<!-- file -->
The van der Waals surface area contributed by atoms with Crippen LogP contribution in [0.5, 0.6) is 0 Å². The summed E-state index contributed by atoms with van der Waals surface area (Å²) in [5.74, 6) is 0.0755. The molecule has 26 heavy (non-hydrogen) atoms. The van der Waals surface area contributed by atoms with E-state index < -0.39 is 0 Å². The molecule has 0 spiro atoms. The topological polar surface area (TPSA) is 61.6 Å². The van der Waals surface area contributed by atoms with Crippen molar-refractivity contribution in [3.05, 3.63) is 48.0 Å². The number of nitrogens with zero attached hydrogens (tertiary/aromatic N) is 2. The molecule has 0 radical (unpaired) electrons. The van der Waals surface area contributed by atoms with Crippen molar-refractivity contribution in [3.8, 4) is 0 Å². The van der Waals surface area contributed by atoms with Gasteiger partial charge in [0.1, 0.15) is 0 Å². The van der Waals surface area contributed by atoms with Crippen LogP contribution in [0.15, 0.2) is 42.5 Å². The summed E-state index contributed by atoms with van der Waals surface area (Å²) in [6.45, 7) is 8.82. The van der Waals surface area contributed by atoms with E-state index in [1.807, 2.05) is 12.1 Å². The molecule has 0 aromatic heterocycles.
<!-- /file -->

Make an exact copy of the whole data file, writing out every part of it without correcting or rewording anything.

The van der Waals surface area contributed by atoms with Crippen LogP contribution in [0.5, 0.6) is 0 Å². The summed E-state index contributed by atoms with van der Waals surface area (Å²) in [5.74, 6) is 0.0755. The molecule has 26 heavy (non-hydrogen) atoms. The van der Waals surface area contributed by atoms with E-state index < -0.39 is 0 Å². The molecule has 0 spiro atoms. The topological polar surface area (TPSA) is 61.6 Å². The van der Waals surface area contributed by atoms with Crippen molar-refractivity contribution in [3.05, 3.63) is 48.0 Å². The number of nitrogens with zero attached hydrogens (tertiary/aromatic N) is 2. The molecule has 0 radical (unpaired) electrons. The van der Waals surface area contributed by atoms with Crippen molar-refractivity contribution in [3.8, 4) is 0 Å². The van der Waals surface area contributed by atoms with Gasteiger partial charge in [0.1, 0.15) is 0 Å². The van der Waals surface area contributed by atoms with Crippen LogP contribution in [0.15, 0.2) is 42.5 Å². The summed E-state index contributed by atoms with van der Waals surface area (Å²) in [6.45, 7) is 8.82. The van der Waals surface area contributed by atoms with E-state index in [1.807, 2.05) is 12.1 Å². The molecule has 0 aromatic heterocycles.